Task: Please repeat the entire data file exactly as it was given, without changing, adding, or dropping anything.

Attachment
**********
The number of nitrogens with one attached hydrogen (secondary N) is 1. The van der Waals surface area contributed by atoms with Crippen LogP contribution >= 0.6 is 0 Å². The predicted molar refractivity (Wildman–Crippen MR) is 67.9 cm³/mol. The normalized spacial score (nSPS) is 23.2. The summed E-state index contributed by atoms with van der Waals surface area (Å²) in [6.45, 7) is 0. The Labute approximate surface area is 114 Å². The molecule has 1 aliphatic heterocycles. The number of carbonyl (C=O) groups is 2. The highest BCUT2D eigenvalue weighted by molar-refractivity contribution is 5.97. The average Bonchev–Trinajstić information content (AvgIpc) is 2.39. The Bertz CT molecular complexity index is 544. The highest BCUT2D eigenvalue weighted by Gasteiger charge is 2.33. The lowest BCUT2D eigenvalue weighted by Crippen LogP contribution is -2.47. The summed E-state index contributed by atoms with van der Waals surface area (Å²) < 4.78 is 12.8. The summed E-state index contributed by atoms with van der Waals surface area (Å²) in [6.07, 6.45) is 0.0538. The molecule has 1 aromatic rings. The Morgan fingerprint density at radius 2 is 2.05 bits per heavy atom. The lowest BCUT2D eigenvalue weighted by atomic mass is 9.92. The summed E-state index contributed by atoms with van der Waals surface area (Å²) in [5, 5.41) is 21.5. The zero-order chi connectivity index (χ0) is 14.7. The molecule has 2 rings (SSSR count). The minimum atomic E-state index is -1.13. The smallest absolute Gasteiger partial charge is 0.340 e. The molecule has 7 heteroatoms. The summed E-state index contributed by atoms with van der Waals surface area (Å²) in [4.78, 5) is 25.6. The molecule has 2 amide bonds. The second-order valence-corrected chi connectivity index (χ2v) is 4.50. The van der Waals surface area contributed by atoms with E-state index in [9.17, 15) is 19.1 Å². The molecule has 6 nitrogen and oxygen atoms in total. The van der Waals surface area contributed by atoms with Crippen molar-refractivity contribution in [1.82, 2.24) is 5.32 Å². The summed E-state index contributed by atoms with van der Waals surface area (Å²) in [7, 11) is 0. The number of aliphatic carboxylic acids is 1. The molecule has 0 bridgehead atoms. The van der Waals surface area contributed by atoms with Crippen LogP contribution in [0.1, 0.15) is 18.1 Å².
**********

The number of nitrogens with one attached hydrogen (secondary N) is 1. The van der Waals surface area contributed by atoms with Crippen LogP contribution >= 0.6 is 0 Å². The predicted molar refractivity (Wildman–Crippen MR) is 67.9 cm³/mol. The normalized spacial score (nSPS) is 23.2. The summed E-state index contributed by atoms with van der Waals surface area (Å²) in [6.45, 7) is 0. The Labute approximate surface area is 114 Å². The molecule has 1 aliphatic heterocycles. The number of carbonyl (C=O) groups is 2. The highest BCUT2D eigenvalue weighted by molar-refractivity contribution is 5.97. The average Bonchev–Trinajstić information content (AvgIpc) is 2.39. The Bertz CT molecular complexity index is 544. The highest BCUT2D eigenvalue weighted by Gasteiger charge is 2.33. The lowest BCUT2D eigenvalue weighted by Crippen LogP contribution is -2.47. The summed E-state index contributed by atoms with van der Waals surface area (Å²) < 4.78 is 12.8. The summed E-state index contributed by atoms with van der Waals surface area (Å²) in [6.07, 6.45) is 0.0538. The molecule has 1 aromatic rings. The Morgan fingerprint density at radius 2 is 2.05 bits per heavy atom. The lowest BCUT2D eigenvalue weighted by atomic mass is 9.92. The summed E-state index contributed by atoms with van der Waals surface area (Å²) in [5, 5.41) is 21.5. The zero-order chi connectivity index (χ0) is 14.7. The molecule has 2 rings (SSSR count). The minimum atomic E-state index is -1.13. The smallest absolute Gasteiger partial charge is 0.340 e. The molecule has 7 heteroatoms. The summed E-state index contributed by atoms with van der Waals surface area (Å²) in [4.78, 5) is 25.6. The molecule has 2 amide bonds. The second-order valence-corrected chi connectivity index (χ2v) is 4.50. The van der Waals surface area contributed by atoms with E-state index in [9.17, 15) is 19.1 Å². The molecule has 6 nitrogen and oxygen atoms in total. The van der Waals surface area contributed by atoms with Crippen molar-refractivity contribution in [1.82, 2.24) is 5.32 Å². The summed E-state index contributed by atoms with van der Waals surface area (Å²) in [7, 11) is 0. The number of aliphatic carboxylic acids is 1. The molecule has 0 bridgehead atoms. The van der Waals surface area contributed by atoms with Crippen LogP contribution in [0.1, 0.15) is 18.1 Å².